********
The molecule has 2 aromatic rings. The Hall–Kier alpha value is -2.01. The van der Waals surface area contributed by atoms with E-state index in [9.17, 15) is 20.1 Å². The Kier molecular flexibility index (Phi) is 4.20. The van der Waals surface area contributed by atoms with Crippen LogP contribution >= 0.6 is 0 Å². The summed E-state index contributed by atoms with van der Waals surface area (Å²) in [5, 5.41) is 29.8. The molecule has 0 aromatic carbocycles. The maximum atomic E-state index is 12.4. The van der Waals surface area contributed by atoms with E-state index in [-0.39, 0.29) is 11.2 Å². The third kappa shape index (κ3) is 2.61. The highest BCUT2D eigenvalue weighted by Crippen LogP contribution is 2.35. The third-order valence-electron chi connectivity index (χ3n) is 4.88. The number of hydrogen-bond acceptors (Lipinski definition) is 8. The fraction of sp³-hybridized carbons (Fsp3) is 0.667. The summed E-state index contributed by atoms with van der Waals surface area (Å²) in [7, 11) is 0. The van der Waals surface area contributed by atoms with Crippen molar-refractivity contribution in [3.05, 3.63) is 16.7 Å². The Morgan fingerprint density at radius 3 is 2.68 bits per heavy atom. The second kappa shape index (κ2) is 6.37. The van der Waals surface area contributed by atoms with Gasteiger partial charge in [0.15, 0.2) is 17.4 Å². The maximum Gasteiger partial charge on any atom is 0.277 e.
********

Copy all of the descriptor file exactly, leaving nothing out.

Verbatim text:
The molecule has 2 aromatic rings. The Hall–Kier alpha value is -2.01. The van der Waals surface area contributed by atoms with E-state index in [9.17, 15) is 20.1 Å². The Kier molecular flexibility index (Phi) is 4.20. The van der Waals surface area contributed by atoms with Crippen LogP contribution >= 0.6 is 0 Å². The summed E-state index contributed by atoms with van der Waals surface area (Å²) in [5, 5.41) is 29.8. The molecule has 0 aromatic carbocycles. The maximum atomic E-state index is 12.4. The van der Waals surface area contributed by atoms with E-state index in [-0.39, 0.29) is 11.2 Å². The third kappa shape index (κ3) is 2.61. The highest BCUT2D eigenvalue weighted by Crippen LogP contribution is 2.35. The third-order valence-electron chi connectivity index (χ3n) is 4.88. The number of hydrogen-bond acceptors (Lipinski definition) is 8. The fraction of sp³-hybridized carbons (Fsp3) is 0.667. The summed E-state index contributed by atoms with van der Waals surface area (Å²) in [7, 11) is 0. The van der Waals surface area contributed by atoms with Crippen molar-refractivity contribution in [3.05, 3.63) is 16.7 Å². The Morgan fingerprint density at radius 3 is 2.68 bits per heavy atom. The second kappa shape index (κ2) is 6.37. The van der Waals surface area contributed by atoms with Gasteiger partial charge in [0.15, 0.2) is 17.4 Å². The maximum Gasteiger partial charge on any atom is 0.277 e.